In the perpetual quest for self-improvement, a common goal for millions of Americans is to ‘get back in shape’ during the post-holiday months. For many, January 1st marks the day they will start reading nutritional facts, buy new workout clothes and reactivate their gym memberships. New Year’s resolutions are a given and the consumers they’ve created have become a targeted segment for numerous health and fitness-focused retail promotions. But who do these promotions really help? And do they succeed in getting us fitter?
The health and fitness industry is a large and growing one, boasting enormous projections for 2010. Since it’s common knowledge that people pack on pounds during the holidays and then look for ways to shed them in the early months of each new year, one could imagine a surge in sales for health and fitness-related products (such as exercise equipment and dietary supplements) during Q1. In fact, according to Craig Pepin-Donat, who penned The Big Fat Health and Fitness Lie, the post-holiday consumer (January and February) provides a significant lift to retail health and fitness product sales and alone accounts for more than 30% of annual revenue for the industry. These numbers are not only significant in the midst of a recession, but also since people tend to spend less in the post-holiday months. So what are they buying?
People tend to sign up for the gym more in the early moths of each year than during any other time. According to statistics provided by IBISWorld, the post-holiday customer accounts for 12.4% of all January new gym membership sales; February falls to 9.5%, and March accounts for 8.7%. Vice President of Fitness Services for Town Sports, Ed Trainor agrees that the sudden increased interest in health care is expected among businesses in these post-holiday months. One gym reported that in the months of January through March, perennially, there is a 20% – 30% rise in gym traffic. This helps explain all of the fitness-related promotions and advertisements that one sees online, in-store and on television this time of year.
It is no secret that, for many, New Year’s resolutions simply don’t last. Market research company DataEnterprises has noted that 75% of the estimated 72 million American dieters loosely follow dieting fads, which makes for one shifty consumer. The typical American dieter makes four attempts annually to lose weight, which is the highest it’s been in fifteen years. Diet pills and meal replacements were up 3% in sales in 2009 at $2.66B for this market, which is noteworthy given the recession. And MarketData recently projected that the weight-loss market would continue growing by as much as 6% in 2010 – much of which is expected to occur in January and February.
So where do new fitness buffs look for inspiration? How about television? NBC’s popular weight loss television show “The Biggest Loser” has produced a remarkably successful health & fitness personality in the show’s personal trainer, Jillian Michaels. Michaels launched several fitness products in 2009, ranging from dietary supplements to workout DVDs. Perhaps Michaels’ most innovative product on the market is a fitness game for Nintendo’s Wii Fit. Having launched during holiday ’09, “Jillian Michaels’ Fitness Ultimatum 2009” beat out the ever-popular game “Guitar Hero” in a year-over-year comparison. Sales of this game are similar to increases in other exercise products at this time and are most likely conducted in preparation for January, when the official resolutions are made. The end of December is likely the time holiday indulgers really start to feel the pinch, both in their waistbands and their wallets.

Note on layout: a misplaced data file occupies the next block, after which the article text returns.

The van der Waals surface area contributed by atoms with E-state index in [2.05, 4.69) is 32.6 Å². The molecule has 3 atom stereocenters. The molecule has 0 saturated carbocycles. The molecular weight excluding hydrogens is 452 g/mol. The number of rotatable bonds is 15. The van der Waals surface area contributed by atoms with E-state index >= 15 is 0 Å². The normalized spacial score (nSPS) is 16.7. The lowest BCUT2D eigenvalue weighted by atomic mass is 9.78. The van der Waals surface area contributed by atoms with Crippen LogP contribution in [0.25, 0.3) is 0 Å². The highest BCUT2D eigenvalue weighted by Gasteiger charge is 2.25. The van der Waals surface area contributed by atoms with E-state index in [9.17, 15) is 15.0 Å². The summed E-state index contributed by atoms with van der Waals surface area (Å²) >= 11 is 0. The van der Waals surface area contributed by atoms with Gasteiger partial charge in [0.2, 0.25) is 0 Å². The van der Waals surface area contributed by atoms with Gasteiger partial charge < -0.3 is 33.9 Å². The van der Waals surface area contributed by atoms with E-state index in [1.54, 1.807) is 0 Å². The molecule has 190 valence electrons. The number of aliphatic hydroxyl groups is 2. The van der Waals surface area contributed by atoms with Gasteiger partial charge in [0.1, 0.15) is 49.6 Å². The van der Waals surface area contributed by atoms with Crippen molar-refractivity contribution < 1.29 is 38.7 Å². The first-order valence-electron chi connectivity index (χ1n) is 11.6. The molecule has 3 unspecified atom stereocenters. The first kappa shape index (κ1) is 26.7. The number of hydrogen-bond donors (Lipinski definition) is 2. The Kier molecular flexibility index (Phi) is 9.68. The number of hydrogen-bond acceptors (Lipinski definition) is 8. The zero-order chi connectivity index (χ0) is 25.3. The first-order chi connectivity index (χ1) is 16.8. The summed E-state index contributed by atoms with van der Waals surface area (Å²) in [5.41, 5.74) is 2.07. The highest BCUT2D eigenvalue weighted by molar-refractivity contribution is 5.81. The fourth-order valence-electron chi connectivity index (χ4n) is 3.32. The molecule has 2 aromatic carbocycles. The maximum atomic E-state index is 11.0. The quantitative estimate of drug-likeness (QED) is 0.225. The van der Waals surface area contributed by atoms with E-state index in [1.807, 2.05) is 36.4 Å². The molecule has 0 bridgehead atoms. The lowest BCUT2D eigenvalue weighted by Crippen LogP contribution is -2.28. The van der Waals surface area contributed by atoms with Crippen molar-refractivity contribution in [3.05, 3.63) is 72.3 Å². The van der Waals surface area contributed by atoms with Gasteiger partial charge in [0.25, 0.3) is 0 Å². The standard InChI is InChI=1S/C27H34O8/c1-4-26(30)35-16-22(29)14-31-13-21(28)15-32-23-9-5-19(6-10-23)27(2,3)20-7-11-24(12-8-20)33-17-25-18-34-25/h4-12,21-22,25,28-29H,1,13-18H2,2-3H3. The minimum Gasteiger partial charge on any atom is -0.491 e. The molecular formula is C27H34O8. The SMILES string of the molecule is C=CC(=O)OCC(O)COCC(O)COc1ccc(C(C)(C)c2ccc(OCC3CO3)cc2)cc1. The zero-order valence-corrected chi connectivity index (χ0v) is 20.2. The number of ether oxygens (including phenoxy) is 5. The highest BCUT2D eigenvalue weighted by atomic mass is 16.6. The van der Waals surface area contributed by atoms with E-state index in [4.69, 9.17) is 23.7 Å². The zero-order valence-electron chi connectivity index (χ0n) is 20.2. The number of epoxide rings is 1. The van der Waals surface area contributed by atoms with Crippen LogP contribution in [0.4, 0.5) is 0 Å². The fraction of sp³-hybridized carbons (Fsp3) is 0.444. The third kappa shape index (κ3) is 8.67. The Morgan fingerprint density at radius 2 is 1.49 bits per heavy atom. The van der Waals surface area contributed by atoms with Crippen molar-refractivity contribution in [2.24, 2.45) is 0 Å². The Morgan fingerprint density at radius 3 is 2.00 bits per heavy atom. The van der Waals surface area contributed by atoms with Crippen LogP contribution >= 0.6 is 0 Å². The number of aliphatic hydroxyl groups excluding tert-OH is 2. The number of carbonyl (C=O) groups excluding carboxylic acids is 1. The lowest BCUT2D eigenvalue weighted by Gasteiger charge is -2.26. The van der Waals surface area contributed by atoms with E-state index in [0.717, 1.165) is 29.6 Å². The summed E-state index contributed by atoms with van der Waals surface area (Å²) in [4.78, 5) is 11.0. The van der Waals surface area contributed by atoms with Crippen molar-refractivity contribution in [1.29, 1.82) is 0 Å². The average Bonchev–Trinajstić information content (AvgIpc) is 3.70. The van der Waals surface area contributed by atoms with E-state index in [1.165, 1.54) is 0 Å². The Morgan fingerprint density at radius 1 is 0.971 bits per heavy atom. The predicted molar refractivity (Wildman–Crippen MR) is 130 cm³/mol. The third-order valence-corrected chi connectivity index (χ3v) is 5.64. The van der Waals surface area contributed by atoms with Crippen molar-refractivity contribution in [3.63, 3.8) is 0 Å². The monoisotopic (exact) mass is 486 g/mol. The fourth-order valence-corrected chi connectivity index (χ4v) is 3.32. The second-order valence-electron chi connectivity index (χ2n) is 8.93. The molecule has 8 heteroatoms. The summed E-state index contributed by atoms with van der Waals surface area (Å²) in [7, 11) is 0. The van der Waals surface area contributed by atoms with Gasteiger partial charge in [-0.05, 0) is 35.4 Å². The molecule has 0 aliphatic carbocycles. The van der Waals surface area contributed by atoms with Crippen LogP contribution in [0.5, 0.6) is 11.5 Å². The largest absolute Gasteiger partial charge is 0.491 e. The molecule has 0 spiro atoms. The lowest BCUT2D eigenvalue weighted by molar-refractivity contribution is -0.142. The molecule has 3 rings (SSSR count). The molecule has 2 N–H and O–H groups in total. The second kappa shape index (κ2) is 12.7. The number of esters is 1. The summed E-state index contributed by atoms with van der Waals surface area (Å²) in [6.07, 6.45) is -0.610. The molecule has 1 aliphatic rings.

So what else do these fitness-focused shoppers buy when they want to get in shape right away? Workout DVDs, especially those focused on getting a workout that doesn’t feel like one. Jake Steinfield of “Body by Jake” credits popular dancing competition television programs like “Dancing with the Stars” with helping boost product sales. Many gyms also offer dance-themed classes, which help expand the trend. In the past, however, workouts DVDs haven’t always been so popular. While trendy at times during the 1980s, it wasn’t until the release of Billy Blanks’ Tae Bo workout videos in 1998 that this niche market began its current upswing. Confirming the strength of the fitness market during post-holiday months, Senior Product Manager for Bay Entertainment, Michelle Rigel states, “…retailers want to talk about fitness in January, much in the same way they want to talk about horror in October.” It’s a ‘strike while the iron is hot’ mentality.
It’s no secret that, though somewhat gimmicky, these health and fitness products are a huge help to industry sales. Look at Shape Ups by Skechers, which are now among the most popular shoes in America. According to the brand, wearing Shape Ups will help improve posture and blood circulation and will make for firmer backsides. Sounds great, right? With this bold claim the shoes have become immensely popular in the last year. Skechers CEO, David Weinberg confirms the post-holiday sales lift claiming that - from January to June 2009 – Skechers flew off shelves at a record pace, and that this year, sales are expected to further improve.
It might be disheartening to know that diet and fitness companies are banking on short-lived relationships with their products, but then again, it’s up to the consumer, not the weight loss product manufacturer, to actually stick to a diet or exercise routine. With that said, it’s fascinating to see how one industry can be propped up during the first few months of a year because of consumer behavior in the final months of the preceding year. And in the end, the shopper who resolved to improve his or her health may have only succeeded in improving the health of industry sales.
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